Where wild minds come to rest
Actually, it is not necessary to have a trauma to become a MDer; the point you referenced to, was an old article and since then there are many MD cases that are reported to have no relation to trauma, including me, who self-identified as MDer but never experience any trauma before. If I am not wrong, the professor that published that article also realised that MD is not limited to childhood trauma in the next researches he conducted.
Teenage life is kinda strange; sometimes, for people like me(or us) that doesn't have the social skills to cope with friendships well, the urge of peer pressure would push our limits. We behave strangely, seeking a way to get along with people who we don't truly like, and after a few years when we look back, we often just wonder why tf we do that. All in all, this kind of frustration(during the teenage years) would very easily bring MD into play due to our imaginative character, as you said as a coping mechanism. Given that your case is more severe than mine, I truly feel the pain.
Most of the people with MD never had any trauma. It's self-inhibition that's a prerequisite for developing MD. The same energy that would have been expressed outwards had you actively confronted the bullies back then got turned inwards and started animating your inner world. Your MD is how you come in touch with the lost courage that didn't get conjured when it was supposed to. You have the drive to change but your drive is misdirected and out of this misdirection MD is born. Even in cases of MD where more severe trauma was involved, MD stems not from the trauma itself but from powerlessness to express and confront whatever caused it.
Not necessarily. Kids are prone to daydreaming and living in their heads but these traits are nothing abnormal and are naturally outgrown. I would personally never consider the core defining characteristic of MD to be excess or procrastination but rather emotional dissociation. The moment you developed the tendency to conjure courage or high self-esteem in daydreams while failing to do the same in reality probably marked the onset of your MD.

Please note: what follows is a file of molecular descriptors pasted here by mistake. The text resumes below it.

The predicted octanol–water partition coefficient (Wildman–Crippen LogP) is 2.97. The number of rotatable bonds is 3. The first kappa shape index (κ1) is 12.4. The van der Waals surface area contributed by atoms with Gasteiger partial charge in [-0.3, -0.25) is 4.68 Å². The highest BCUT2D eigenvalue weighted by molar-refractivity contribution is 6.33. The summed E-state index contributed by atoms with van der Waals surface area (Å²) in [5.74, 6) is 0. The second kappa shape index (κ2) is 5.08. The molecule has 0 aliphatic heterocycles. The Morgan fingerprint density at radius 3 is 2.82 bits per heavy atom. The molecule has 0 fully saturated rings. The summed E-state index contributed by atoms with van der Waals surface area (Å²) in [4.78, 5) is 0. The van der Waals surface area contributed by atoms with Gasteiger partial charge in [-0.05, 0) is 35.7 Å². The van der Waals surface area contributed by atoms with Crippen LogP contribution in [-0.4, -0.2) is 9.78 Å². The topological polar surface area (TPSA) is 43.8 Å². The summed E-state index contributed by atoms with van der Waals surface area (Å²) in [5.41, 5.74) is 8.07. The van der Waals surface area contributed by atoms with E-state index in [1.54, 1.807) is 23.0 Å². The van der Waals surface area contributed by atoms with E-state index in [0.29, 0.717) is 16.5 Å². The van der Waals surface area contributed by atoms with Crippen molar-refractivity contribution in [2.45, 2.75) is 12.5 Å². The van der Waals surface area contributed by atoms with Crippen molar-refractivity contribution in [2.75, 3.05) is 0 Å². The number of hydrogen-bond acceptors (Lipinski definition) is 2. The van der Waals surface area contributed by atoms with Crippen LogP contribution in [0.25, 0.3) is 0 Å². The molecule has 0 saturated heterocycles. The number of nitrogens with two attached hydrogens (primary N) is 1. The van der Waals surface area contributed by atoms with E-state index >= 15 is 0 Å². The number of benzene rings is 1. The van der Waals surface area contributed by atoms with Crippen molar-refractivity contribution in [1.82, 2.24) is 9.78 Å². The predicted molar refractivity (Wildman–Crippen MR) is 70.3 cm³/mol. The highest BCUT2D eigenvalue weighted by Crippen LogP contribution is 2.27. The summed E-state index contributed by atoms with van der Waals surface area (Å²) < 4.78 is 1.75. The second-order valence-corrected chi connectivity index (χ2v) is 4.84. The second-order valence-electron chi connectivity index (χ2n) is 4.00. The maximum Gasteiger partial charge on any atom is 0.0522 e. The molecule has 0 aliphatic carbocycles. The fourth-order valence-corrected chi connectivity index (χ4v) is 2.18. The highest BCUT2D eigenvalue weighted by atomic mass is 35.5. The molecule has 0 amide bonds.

Some kids are more prone to avoidant tendencies, which puts them at risk of developing an addictive defense mechanism in order to come in touch with emotions they otherwise can't, but I think there has to be a particular trigger, which is usually inability to feel or express an important aspect of oneself - self-esteem, sexuality, speaking up, etc.
I don't think you can develop MD just like that, without a reason. Because when you fantasize, you are always returning to something; sometimes to a pleasant emotion, sometimes to an emotional release or simply to lack of anxiety or a sense of distraction. Which means that these things are normally absent from the waking conscious, and MD is simply a response to that absence and an attempt to reverse it.
My advice to you would be to analyze your daydreams, identify the emotions that drive your urges and try to remember the time you stopped experiencing them on your own skin and instead resorted to fantasy to experience them there.
Wow so interesting! So do you think that the way I am as a child was a prerequisite for developing MD based on what you said?
MD is an addiction and a coping mechanism. It's really hard for me to believe it's not connected to trauma. It certainly was with me. Perhaps some people don't recognize the trauma that caused them to go inward because it was such a part of their normal lives. But something cause you to 'escape'. I was about 9 years old when I started. We moved to a foreign country, my mother has NPD we moved almost every year. New schools new faces, no family I was isolated and miserable so I started to MD.